It is a fact: your Website needs the extra protection of an SSL Security Certificates. SSL encrypts data transmitted to and from your website. Including login data and when checking your email. Making your site safer for you and your users.
But with literary thousands of providers and overwhelming levels to choose from, finding the right Security Certificate for your website might feel like a daunting task.
Let us look at the different SSL Security Certificates. What SSL can do for you.
And how to select the right one for your website.
This is an HTTPS security feature that you install to your Website. SSL certificates change the beginning of a URL or website address from “HTTP” to “HTTPS” and most times will add a padlock icon or green bar to your address in a browser.
Having a Security Certificate is the best way to protect your website visitors and make sure all of their valuable data is protected. SSL Certificates encrypt all data transmitted to and from a website, preventing attacks where someone could hijack the data before it reaches its destination. Such data may include credit card information, emails and addresses, passwords, private messages, or other sensitive data.
A Security Certificate shows that you are taking the proper steps to protect their transactions and privacy. And in turn, that trust can lead to higher sales and sign-ups.
The major search engines encourage SSL certificates by giving protected sites a bit of a boost in search ranking.
Which may include HTML form element such as login, contact forms or even a search box. Google has started flagging them as “Not Secure”. You do not want to frighten potential customers away.
With so many Hosting Companies offering free SSL Certificates as a promotional feature, there is no reason not to have one.
There are several types of SSL certificates.
The most common SSL certificate is a DV certificate. You can often find these for free on hosting platforms, as well as from cPanel and other providers.
For small businesses, organizations, and educational institutions, with or without E-commerce.
For large businesses, agencies, and any sites with e-commerce or high-risk data.
While the level of encryption on an OV or EV certificate is the same as a DV certificate, they differ in how they validate the certificate holder’s identity. For OV and EV SSL, the certificate authorities that issue them, verify that the person requesting the certificate is associated with the business in question, helping to cut down on fraud and phishing. EVs require the highest level of validation.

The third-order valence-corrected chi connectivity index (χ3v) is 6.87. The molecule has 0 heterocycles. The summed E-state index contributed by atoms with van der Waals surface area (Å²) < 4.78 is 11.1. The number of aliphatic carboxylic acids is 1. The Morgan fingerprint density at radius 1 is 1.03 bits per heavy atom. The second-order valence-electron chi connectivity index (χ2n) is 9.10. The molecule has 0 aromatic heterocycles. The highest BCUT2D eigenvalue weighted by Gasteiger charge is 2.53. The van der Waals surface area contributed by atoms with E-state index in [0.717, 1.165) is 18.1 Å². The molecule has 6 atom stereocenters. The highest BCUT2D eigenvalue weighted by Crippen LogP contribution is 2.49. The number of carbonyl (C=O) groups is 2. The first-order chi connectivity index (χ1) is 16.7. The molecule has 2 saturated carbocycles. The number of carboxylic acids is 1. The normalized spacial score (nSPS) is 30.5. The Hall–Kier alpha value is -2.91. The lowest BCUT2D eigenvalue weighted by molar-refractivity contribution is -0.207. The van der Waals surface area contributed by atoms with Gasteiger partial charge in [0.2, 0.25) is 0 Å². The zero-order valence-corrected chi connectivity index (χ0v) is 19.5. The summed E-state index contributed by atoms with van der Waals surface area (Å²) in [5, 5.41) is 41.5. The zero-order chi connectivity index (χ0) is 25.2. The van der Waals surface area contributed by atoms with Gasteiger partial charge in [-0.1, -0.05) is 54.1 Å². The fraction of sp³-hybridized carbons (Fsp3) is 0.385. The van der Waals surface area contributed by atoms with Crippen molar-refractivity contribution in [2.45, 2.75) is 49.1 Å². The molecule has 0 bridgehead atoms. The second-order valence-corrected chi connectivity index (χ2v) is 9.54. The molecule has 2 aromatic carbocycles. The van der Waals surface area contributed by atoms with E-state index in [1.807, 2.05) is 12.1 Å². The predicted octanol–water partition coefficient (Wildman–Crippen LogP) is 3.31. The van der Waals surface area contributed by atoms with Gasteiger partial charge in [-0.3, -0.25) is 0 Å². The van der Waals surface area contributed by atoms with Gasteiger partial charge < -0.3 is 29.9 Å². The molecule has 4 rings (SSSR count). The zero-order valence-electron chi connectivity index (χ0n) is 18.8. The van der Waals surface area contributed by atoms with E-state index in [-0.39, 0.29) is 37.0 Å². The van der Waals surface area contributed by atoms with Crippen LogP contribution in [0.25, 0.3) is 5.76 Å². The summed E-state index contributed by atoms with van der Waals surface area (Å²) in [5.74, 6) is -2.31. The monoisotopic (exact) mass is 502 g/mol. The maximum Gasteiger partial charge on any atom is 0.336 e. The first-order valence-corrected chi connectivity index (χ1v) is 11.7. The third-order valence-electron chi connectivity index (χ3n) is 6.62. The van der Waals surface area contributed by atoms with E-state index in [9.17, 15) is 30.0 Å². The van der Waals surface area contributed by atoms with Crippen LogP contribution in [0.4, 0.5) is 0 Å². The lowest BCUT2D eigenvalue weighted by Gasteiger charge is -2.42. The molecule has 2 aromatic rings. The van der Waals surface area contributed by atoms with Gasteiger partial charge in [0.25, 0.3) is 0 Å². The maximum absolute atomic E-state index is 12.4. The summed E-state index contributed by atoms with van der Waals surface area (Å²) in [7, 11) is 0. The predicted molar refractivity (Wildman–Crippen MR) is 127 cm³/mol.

If you need more information, as well as the difference between Single Domain Certificates, Wildcard Certificates, Multiple Domain Certificates, Green Bar EV SSL Certificates. See our article that explains What Is SSL or HTTPS, SSL Certificates General Knowledge Base, and our SSL F.A.Q's.
All SSL certs encrypts website data in the same way, but that doesn’t mean they’re completely interchangeable. Free SSL can be great for a website that just wants an HTTPS URL. But they could cause trouble down the road. Here are some of the pitfalls of free SSL:
Many are short-term (e.g., 30, 60, 90 days) you might need to renew them frequently or purchase a pricey option at the end of the “trial period”.
Some do not come with a warranty that protects customers against a validation breach.
They can be very hard to install, requiring advanced knowledge and Server skills. Some require shell or SSH access (Telnet) and cannot be installed via cPanel or similar user-friendly control panels.
Most will not have support to help you with the installation and authentication process. Most only provide the Domain Validation (DV) option. Some use shared certificates. With these, one certificate is used by multiple websites and none of the users actually owns the certificate and thus cannot be completely confident in its security.
Something else you need to watch out for with free SSL is a "Self-Signed Certificate" that are not issued by a Certificate Authority. Self-signed SSL certificates provide no validation and are signed by the issuer’s own private key rather than an independent authority.
When choosing your SSL provider, there are several things to look for:
• Who is the Certificate Authority that they use for their certificates?
• What kind of support and documentation does the company provide?
• Does the provider make SSL management easy and straightforward?
• Does the company provide information about each certificate to help you make the right decision for your website?
• Will the company help if you encounter SSL Warnings?.
And for all our hosting customers, Free SSL Certificates.
Thank you for writing a clear article. Extremely helpful for new users.
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